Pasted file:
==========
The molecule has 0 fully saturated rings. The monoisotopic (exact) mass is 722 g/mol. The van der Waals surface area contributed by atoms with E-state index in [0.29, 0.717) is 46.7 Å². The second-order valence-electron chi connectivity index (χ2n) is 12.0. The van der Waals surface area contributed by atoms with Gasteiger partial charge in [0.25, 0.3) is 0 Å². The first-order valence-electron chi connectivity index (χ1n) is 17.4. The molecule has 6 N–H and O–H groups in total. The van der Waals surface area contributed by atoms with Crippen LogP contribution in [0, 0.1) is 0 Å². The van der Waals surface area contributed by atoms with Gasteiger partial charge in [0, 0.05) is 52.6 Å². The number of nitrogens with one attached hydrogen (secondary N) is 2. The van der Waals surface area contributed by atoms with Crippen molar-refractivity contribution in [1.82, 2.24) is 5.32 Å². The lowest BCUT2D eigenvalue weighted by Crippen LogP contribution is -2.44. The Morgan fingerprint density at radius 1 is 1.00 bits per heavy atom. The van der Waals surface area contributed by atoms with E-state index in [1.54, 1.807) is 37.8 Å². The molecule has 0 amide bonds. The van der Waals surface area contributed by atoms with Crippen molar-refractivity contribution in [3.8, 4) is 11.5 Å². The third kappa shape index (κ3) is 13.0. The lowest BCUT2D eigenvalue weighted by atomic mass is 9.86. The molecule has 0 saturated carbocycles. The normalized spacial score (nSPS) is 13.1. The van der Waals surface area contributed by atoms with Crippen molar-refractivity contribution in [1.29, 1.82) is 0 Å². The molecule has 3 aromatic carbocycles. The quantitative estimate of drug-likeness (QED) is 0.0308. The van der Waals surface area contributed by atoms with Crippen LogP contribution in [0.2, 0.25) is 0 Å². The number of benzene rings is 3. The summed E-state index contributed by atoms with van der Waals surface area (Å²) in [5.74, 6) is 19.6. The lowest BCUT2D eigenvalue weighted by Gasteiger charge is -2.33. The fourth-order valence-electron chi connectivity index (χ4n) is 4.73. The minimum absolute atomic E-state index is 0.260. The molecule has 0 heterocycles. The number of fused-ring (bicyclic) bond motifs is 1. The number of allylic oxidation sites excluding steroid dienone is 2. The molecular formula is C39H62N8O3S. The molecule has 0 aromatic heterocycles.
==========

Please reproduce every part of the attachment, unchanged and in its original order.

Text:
The molecule has 0 fully saturated rings. The monoisotopic (exact) mass is 722 g/mol. The van der Waals surface area contributed by atoms with E-state index in [0.29, 0.717) is 46.7 Å². The second-order valence-electron chi connectivity index (χ2n) is 12.0. The van der Waals surface area contributed by atoms with Gasteiger partial charge in [0.25, 0.3) is 0 Å². The first-order valence-electron chi connectivity index (χ1n) is 17.4. The molecule has 6 N–H and O–H groups in total. The van der Waals surface area contributed by atoms with Crippen LogP contribution in [0, 0.1) is 0 Å². The van der Waals surface area contributed by atoms with Gasteiger partial charge in [0, 0.05) is 52.6 Å². The number of nitrogens with one attached hydrogen (secondary N) is 2. The van der Waals surface area contributed by atoms with Crippen molar-refractivity contribution in [1.82, 2.24) is 5.32 Å². The lowest BCUT2D eigenvalue weighted by Crippen LogP contribution is -2.44. The Morgan fingerprint density at radius 1 is 1.00 bits per heavy atom. The van der Waals surface area contributed by atoms with E-state index in [1.54, 1.807) is 37.8 Å². The molecule has 0 amide bonds. The van der Waals surface area contributed by atoms with Crippen molar-refractivity contribution in [3.8, 4) is 11.5 Å². The third kappa shape index (κ3) is 13.0. The lowest BCUT2D eigenvalue weighted by atomic mass is 9.86. The molecule has 0 saturated carbocycles. The normalized spacial score (nSPS) is 13.1. The van der Waals surface area contributed by atoms with Crippen molar-refractivity contribution in [1.29, 1.82) is 0 Å². The molecule has 3 aromatic carbocycles. The quantitative estimate of drug-likeness (QED) is 0.0308. The van der Waals surface area contributed by atoms with Crippen LogP contribution in [0.2, 0.25) is 0 Å². The number of benzene rings is 3. The summed E-state index contributed by atoms with van der Waals surface area (Å²) in [5.74, 6) is 19.6. The lowest BCUT2D eigenvalue weighted by Gasteiger charge is -2.33. The fourth-order valence-electron chi connectivity index (χ4n) is 4.73. The minimum absolute atomic E-state index is 0.260. The molecule has 0 heterocycles. The number of fused-ring (bicyclic) bond motifs is 1. The number of allylic oxidation sites excluding steroid dienone is 2. The molecular formula is C39H62N8O3S. The molecule has 0 aromatic heterocycles.